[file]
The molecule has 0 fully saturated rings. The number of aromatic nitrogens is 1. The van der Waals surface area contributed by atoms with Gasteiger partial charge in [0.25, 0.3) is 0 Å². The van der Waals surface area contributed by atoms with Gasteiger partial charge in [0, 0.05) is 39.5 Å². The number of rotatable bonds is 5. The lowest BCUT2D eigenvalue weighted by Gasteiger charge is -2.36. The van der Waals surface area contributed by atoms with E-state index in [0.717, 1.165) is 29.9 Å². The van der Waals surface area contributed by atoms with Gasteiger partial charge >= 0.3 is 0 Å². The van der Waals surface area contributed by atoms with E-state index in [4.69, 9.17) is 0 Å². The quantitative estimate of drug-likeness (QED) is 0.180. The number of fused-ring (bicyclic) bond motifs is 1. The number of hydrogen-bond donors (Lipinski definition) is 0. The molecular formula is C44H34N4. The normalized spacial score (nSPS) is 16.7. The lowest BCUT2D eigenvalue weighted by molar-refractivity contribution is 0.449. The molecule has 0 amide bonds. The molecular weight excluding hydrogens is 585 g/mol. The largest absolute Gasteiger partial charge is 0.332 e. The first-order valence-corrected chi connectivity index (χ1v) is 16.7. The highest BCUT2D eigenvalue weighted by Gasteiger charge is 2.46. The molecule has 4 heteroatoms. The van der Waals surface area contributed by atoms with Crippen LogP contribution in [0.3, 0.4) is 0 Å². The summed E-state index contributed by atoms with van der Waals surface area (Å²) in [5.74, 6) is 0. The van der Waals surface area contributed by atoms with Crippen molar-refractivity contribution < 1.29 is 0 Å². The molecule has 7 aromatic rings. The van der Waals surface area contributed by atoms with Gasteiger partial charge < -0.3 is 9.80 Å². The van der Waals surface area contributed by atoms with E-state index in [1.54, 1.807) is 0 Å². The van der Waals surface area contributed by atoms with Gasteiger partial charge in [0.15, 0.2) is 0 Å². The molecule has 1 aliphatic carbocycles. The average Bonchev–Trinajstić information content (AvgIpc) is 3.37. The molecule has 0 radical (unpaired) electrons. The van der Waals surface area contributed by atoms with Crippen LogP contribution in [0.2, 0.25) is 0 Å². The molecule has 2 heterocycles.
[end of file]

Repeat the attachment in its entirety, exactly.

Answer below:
The molecule has 0 fully saturated rings. The number of aromatic nitrogens is 1. The van der Waals surface area contributed by atoms with Gasteiger partial charge in [0.25, 0.3) is 0 Å². The van der Waals surface area contributed by atoms with Gasteiger partial charge in [0, 0.05) is 39.5 Å². The number of rotatable bonds is 5. The lowest BCUT2D eigenvalue weighted by Gasteiger charge is -2.36. The van der Waals surface area contributed by atoms with E-state index in [0.717, 1.165) is 29.9 Å². The van der Waals surface area contributed by atoms with Gasteiger partial charge >= 0.3 is 0 Å². The van der Waals surface area contributed by atoms with E-state index in [4.69, 9.17) is 0 Å². The quantitative estimate of drug-likeness (QED) is 0.180. The number of fused-ring (bicyclic) bond motifs is 1. The number of hydrogen-bond donors (Lipinski definition) is 0. The molecular formula is C44H34N4. The normalized spacial score (nSPS) is 16.7. The lowest BCUT2D eigenvalue weighted by molar-refractivity contribution is 0.449. The molecule has 0 amide bonds. The molecular weight excluding hydrogens is 585 g/mol. The largest absolute Gasteiger partial charge is 0.332 e. The first-order valence-corrected chi connectivity index (χ1v) is 16.7. The highest BCUT2D eigenvalue weighted by Gasteiger charge is 2.46. The molecule has 4 heteroatoms. The van der Waals surface area contributed by atoms with Crippen LogP contribution in [0.3, 0.4) is 0 Å². The summed E-state index contributed by atoms with van der Waals surface area (Å²) in [5.74, 6) is 0. The van der Waals surface area contributed by atoms with Crippen molar-refractivity contribution < 1.29 is 0 Å². The molecule has 7 aromatic rings. The van der Waals surface area contributed by atoms with Gasteiger partial charge < -0.3 is 9.80 Å². The van der Waals surface area contributed by atoms with E-state index in [1.54, 1.807) is 0 Å². The van der Waals surface area contributed by atoms with Gasteiger partial charge in [0.15, 0.2) is 0 Å². The molecule has 1 aliphatic carbocycles. The average Bonchev–Trinajstić information content (AvgIpc) is 3.37. The molecule has 0 radical (unpaired) electrons. The van der Waals surface area contributed by atoms with Crippen LogP contribution in [0.2, 0.25) is 0 Å². The molecule has 2 heterocycles.